Just days after the White House released its recommendations on preventing and responding to sexual assaults on college campuses, the federal Department of Education has put out a list of 55 schools that are being investigated for their alleged mishandling of sexual violence and harassment. And four schools on the list—Binghamton University, Hobart and William Smith Colleges, Sarah Lawrence College, and Hunter College—are located in New York State.
According to a release on the Education Department's website, the campuses are among those under investigation by the Office of Civil Rights for violating federal law Title IX's regulations regarding sexual violence. The law prohibits gender discrimination at schools receiving federal funds; increasingly, victims of on-campus sexual assault have filed complaints against universities for failing to protect them and/or adequately address claims of rape sexual violence.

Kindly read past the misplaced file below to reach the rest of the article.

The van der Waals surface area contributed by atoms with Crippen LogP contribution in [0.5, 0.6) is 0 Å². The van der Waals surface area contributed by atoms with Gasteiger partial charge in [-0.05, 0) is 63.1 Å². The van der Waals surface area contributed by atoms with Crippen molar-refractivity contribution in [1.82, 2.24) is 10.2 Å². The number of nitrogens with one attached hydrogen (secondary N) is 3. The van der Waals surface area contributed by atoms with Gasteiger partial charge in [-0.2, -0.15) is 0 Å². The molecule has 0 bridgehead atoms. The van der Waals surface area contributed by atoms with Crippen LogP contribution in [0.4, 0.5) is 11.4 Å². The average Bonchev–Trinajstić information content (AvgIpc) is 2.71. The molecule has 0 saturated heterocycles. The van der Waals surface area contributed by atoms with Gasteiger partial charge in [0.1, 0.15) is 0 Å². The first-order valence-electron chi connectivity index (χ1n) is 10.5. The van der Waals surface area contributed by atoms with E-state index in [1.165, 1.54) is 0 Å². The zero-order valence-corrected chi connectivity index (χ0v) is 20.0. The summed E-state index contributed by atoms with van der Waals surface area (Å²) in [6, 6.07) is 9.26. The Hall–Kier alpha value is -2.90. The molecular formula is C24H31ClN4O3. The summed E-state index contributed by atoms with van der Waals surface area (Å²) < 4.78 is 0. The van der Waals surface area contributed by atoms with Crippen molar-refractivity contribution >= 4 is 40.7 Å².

The schools listed include Harvard, University of Chicago, Dartmouth and Princeton, and the Education Department cautions that these schools are merely under review, and have not necessarily violated Title IX. "We are making this list available in an effort to bring more transparency to our enforcement work and to foster better public awareness of civil rights," Assistant Secretary for Civil Rights Catherine E. Lhamon said in a statement. " I also want to make it clear that a college or university's appearance on this list and being the subject of a Title IX investigation in no way indicates at this stage that the college or university is violating or has violated the law."
Officials at Princeton say investigations into their handling of sexual assault complaints began in 2010; according to their most recent crime report, there were 17 reported on-campus forcible sexual offenses in 2012, 14 of which occurred in residential facilities. And officials at Hunter College, a CUNY school, claim their inclusion on the list is the result of one withdrawn report. "Hunter College is on this list because, 15 months ago, a student filed a complaint, then six months later withdrew it,” John Rose, dean for Diversity and Compliance, said in a statement. “As is OCR’s frequent practice, they used the occasion as an opportunity for a general review of how Hunter handles complaints related to alleged sexual misconduct.”
Columbia University was not included on the Education Department's list, though this week 23 students filed three separate federal complaints alleging the school failed to comply with Title IX, along with Title II and the Clery Act.